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CONTENTS
Volume 29, Number 4, April 2022
 


Abstract
In order to analyze the static and dynamic structural characteristics of the Obermeyer gate under overflow conditions, the force characteristics and vibration characteristics of the shield plate structure are studied based on the fluid-solid coupling theory. In this paper, the effects of the flow rate, airbag pressure and overflow water level on the structural performance of shield plate of air shield dam are explored through the method of controlling variables. The results show that the maximum equivalent stress and total deformation of the shield plate decrease first and then increase with the flow velocity. In addition, they are positively correlated with the airbag pressure. What's more, we find that the maximum equivalent stress of the shield plate decreases first and then increases with the overflow water level, and the total deformation of the shield plate decreases with the overflow water level. What's more importantly, the natural frequency of the shield structure of the Obermeyer gate is concentrated at 50 Hz and 100 Hz, so there is still the possibility of resonance. Once the resonance occurs, the free edge of the shield vibrates back and forth. This work may provide a theoretical reference for the safe and stable operation of the shield of the Obermeyer gate.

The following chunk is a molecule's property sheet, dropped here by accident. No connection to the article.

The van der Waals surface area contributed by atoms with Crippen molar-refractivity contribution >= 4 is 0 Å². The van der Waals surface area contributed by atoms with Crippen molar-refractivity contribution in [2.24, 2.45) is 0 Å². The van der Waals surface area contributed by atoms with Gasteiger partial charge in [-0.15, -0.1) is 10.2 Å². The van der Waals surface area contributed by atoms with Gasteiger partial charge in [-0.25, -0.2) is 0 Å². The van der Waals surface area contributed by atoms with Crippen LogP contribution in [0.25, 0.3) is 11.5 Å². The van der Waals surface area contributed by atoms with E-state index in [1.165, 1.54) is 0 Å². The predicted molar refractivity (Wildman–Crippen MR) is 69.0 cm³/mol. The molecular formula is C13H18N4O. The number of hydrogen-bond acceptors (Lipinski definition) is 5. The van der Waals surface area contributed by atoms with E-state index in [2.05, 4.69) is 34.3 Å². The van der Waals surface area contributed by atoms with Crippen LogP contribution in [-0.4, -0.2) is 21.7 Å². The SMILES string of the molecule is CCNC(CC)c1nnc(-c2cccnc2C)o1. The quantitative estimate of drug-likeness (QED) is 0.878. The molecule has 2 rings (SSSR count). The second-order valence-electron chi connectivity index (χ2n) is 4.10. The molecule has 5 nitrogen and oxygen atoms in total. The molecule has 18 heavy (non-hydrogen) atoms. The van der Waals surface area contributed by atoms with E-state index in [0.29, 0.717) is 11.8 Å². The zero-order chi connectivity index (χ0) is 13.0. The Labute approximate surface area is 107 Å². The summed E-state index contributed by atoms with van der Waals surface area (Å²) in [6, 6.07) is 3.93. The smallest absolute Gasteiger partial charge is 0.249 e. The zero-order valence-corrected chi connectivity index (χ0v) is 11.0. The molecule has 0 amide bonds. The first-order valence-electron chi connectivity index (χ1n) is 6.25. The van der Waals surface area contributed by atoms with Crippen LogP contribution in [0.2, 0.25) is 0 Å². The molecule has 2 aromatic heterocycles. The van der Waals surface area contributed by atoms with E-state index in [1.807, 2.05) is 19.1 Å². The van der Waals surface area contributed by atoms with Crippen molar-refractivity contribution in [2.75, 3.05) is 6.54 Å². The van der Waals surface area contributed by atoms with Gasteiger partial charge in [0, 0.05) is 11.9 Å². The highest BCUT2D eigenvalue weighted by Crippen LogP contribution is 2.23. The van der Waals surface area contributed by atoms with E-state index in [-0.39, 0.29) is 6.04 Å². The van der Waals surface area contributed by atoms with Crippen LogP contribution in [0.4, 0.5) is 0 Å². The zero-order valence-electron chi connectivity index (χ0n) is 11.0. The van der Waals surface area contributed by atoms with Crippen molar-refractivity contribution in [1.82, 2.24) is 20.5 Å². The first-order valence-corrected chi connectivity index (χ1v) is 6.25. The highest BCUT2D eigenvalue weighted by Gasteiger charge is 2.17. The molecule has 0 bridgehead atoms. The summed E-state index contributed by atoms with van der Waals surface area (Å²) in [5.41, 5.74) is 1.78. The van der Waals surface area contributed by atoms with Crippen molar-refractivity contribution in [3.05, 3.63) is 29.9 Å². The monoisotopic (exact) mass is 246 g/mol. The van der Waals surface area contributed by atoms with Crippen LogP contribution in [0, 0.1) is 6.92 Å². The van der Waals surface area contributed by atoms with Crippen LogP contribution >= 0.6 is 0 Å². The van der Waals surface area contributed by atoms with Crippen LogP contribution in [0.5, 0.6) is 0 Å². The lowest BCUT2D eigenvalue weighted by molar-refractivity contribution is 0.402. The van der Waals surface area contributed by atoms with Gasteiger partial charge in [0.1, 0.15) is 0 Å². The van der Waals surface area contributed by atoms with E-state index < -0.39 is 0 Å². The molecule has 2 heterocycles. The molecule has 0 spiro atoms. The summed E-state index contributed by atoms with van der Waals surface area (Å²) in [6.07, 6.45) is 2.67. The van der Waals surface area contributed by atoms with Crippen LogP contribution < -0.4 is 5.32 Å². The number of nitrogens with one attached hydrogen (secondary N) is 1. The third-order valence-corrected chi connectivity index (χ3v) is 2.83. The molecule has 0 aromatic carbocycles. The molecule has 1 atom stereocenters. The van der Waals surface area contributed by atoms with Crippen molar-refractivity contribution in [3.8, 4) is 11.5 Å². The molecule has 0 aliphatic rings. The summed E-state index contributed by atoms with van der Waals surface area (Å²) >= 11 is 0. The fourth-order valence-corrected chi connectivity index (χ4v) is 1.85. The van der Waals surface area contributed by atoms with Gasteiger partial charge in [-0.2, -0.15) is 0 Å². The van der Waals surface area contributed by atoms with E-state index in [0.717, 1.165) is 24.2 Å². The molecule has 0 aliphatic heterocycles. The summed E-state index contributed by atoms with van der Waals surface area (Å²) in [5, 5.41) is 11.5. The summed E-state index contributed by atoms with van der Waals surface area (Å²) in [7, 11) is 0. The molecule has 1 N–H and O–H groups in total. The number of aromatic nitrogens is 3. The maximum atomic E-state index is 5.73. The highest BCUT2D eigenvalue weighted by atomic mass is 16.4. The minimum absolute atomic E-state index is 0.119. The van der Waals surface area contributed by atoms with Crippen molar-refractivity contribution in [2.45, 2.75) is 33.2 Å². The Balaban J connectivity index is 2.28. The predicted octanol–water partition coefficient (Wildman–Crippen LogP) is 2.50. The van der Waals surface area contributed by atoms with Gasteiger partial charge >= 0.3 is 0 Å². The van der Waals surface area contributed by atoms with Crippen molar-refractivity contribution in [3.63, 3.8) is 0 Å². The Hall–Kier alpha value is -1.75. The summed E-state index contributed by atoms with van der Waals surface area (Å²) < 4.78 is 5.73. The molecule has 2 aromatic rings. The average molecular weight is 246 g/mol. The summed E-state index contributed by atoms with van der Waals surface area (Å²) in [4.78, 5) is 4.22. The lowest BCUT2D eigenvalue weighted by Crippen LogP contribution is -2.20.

Key Words
fluid-solid coupling; Obermeyer gate; stable operation; static and dynamic analysis

Address
Jinhai Feng: Institute of Water Resources and Hydropower Research, Northwest A&F University, Shaanxi Yangling 712100, P.R. China
Shiyue Zhou: Institute of Water Resources and Hydropower Research, Northwest A&F University, Shaanxi Yangling 712100, P.R. China
Boxiang Xue: Institute of Water Resources and Hydropower Research, Northwest A&F University, Shaanxi Yangling 712100, P.R. China
Diyi Chen: Institute of Water Resources and Hydropower Research, Northwest A&F University, Shaanxi Yangling 712100, P.R. China; Key Laboratory of Agricultural Soil and Water Engineering in Arid and Semiarid Areas,
Ministry of Education, Northwest A&F University, Shaanxi Yangling 712100, P.R. China
Guoyong Sun: Institute of Water Resources and Hydropower Research, Northwest A&F University, Shaanxi Yangling 712100, P.R. China
Huanhuan Li: Institute of Water Resources and Hydropower Research, Northwest A&F University, Shaanxi Yangling 712100, P.R. China

Abstract